Maggie Lehrman, Editor, has been with Abrams Books for Young Readers and Amulet Books for four years, after starting her career at HarperCollins. At Abrams she edits middle grade and YA fiction, as well as non-fiction and fiction picture books. She graduated from Harvard with a degree in English, focusing on theater.
How would you describe your house’s publishing focus these days? Abrams Books for Young Readers is celebrating its tenth anniversary this year, and Amulet Books (the imprint for middle grade and YA) is turning five, so we’ve been growing every year since our start. We’ve always been a small-ish house, though, so when the economy turned we were well-prepared for a little belt-tightening. We’re also lucky to have published the successful Diary of a Wimpy Kid books by Jeff Kinney, which has increased our exposure in the industry and in the bookstores, and has allowed us to keep growing and developing our list even in this climate. I think our focus is on what we’ve always tried to do: Publish beautiful, innovative books and stories that we want to read again and again.
How do you feel the children's book market as a whole is doing? It’s a difficult time to be in publishing, and when I look at the numbers year-to-year it never looks good. But I do get the sense that children’s books are more resilient than the rest of the market. People will always buy books for kids; they want kids to read even if they themselves don’t!
Sudipta's first book with Maggie
What kinds of books do you love working on? I think how you define “kinds of books” is important — it would be hard to choose between different genres and age groups, though I do love older fantasy books or funny picture books or middle grade mysteries. That doesn’t mean I don’t love everything else, though. The “kinds of books” I really enjoy working on are those where I feel like the author and I are both invested in making something really exciting, and when that exciting feeling spills out into the design, marketing, production, and sales of the book.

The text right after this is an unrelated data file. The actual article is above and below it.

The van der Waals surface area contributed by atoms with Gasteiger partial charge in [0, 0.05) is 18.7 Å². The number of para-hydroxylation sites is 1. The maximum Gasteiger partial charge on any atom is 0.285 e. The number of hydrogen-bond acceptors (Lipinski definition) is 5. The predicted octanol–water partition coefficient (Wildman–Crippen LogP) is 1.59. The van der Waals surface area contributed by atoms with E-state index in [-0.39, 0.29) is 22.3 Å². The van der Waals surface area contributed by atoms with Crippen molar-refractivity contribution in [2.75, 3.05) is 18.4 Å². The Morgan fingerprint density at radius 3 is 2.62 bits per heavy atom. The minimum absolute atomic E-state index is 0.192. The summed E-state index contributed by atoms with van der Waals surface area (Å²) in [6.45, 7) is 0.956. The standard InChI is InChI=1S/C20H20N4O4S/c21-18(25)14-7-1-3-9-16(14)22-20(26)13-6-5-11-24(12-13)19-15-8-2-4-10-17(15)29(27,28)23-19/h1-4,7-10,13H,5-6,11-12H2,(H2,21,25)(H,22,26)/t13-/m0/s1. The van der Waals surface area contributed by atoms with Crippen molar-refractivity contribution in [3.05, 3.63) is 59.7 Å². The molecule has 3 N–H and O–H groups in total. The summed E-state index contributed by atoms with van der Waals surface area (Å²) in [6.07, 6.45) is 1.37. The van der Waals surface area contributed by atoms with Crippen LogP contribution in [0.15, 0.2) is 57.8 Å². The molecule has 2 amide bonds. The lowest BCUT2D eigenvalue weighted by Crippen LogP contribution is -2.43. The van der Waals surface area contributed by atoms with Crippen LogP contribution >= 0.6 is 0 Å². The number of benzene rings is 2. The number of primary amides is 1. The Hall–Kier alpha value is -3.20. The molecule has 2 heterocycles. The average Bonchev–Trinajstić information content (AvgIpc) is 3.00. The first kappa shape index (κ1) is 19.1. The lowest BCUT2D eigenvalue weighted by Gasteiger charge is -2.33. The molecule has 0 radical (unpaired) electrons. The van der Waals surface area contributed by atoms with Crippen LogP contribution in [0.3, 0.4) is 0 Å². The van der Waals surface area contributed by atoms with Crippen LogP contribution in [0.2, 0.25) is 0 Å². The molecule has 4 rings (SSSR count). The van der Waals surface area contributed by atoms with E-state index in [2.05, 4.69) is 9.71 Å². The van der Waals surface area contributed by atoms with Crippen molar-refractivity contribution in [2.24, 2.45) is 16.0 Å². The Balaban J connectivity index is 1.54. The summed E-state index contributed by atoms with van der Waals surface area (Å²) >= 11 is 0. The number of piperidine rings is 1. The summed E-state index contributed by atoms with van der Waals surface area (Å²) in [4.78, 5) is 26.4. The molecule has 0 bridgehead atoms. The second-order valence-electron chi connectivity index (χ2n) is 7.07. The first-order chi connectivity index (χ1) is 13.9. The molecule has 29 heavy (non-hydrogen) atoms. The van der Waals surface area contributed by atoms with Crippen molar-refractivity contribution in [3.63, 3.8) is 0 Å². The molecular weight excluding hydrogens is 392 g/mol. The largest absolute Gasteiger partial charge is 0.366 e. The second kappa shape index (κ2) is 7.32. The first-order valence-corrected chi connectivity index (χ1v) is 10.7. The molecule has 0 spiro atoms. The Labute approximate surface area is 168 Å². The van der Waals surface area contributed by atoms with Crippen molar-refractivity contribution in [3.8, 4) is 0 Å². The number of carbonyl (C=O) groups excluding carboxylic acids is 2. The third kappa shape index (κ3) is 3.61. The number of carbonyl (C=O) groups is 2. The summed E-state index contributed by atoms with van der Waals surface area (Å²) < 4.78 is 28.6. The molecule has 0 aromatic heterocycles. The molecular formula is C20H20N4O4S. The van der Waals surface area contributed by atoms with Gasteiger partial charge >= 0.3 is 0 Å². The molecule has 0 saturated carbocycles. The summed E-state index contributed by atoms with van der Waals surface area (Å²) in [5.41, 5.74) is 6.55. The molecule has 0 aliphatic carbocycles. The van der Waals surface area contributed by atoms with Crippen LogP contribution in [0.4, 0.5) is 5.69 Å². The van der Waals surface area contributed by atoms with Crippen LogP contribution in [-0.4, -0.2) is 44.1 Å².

Which of your house’s upcoming books are you most excited about? It’s impossible to choose! I’m working on Spring 2010 right now and there’s a very exciting and innovative graphic novel by Jason Shiga called Meanwhile that I can’t wait to get into people’s hands, partly because it’s so hard to describe in words. Then there are some debuts I’m thrilled about: Struts & Frets by Jon Skovron, which comes out this fall, and The Popularity Papers by Amy Ignatow, a spring book. And a spring picture book: Over at the Castle by Boni Ashburn, illustrated by Kelly Murphy. And of course Sudipta’s next book with us, coming out next fall!
What would you like to see more of in submissions? What would you like to see less of? For picture books, it’s hard to keep seeing lovely, poetic ideas without any structure or larger appeal. And I’d love to see something that makes me laugh unexpectedly. For middle grade, I hope for a nice stand-alone story (in any genre) that isn’t clearly setting me up for eighteen sequels. For YA, I’d like to see more writers take the challenge of writing for teens seriously. This doesn’t necessarily mean the story should be angsty and melodramatic, but I think a lot more thought could be put into what it means to be a teen and what kind of writing would appeal to that group.
What is your biggest pet peeve about submissions? Other than the fact that I never have enough time to read them? Sloppiness drives me crazy, or ungrounded whimsy. Just because kids have amazing imaginations doesn’t mean that any old thing you think of can be made into a picture book.
What is your favorite book (in each genre would be helpful) published in the last few years? Again, so hard! I’ll just pick one and silently stew about all the other ones I loved. Picture book: All in a Day by Cynthia Rylant, illustrated by Nikki McClure (a slight cheat because it’s from our list, but it’s amazing) Middle Grade: The Penderwicks by Jeanne Birdsall YA: King Dork by Frank Portman
What advice would you offer an aspiring picture book author? An aspiring novelist? Read everything. Don’t stop reading, ever. Know all the current books and trends, and have a hint of what’s come before that lead us to this point. Then just write what you want to read. And write some more. Write a bunch of different genres, formats, ideas — you never know what will feel right until you try. And a few un-serious questions: What is your favorite color to wear? Green What is your favorite type of sushi? Spicy Tuna If you could be an animal, what would it be and why? Parrot; they can fly and they’re still reasonably smart — and some can talk (a little) Do you have a theme song? No, but maybe I should get one! Something upbeat with lots of trumpets.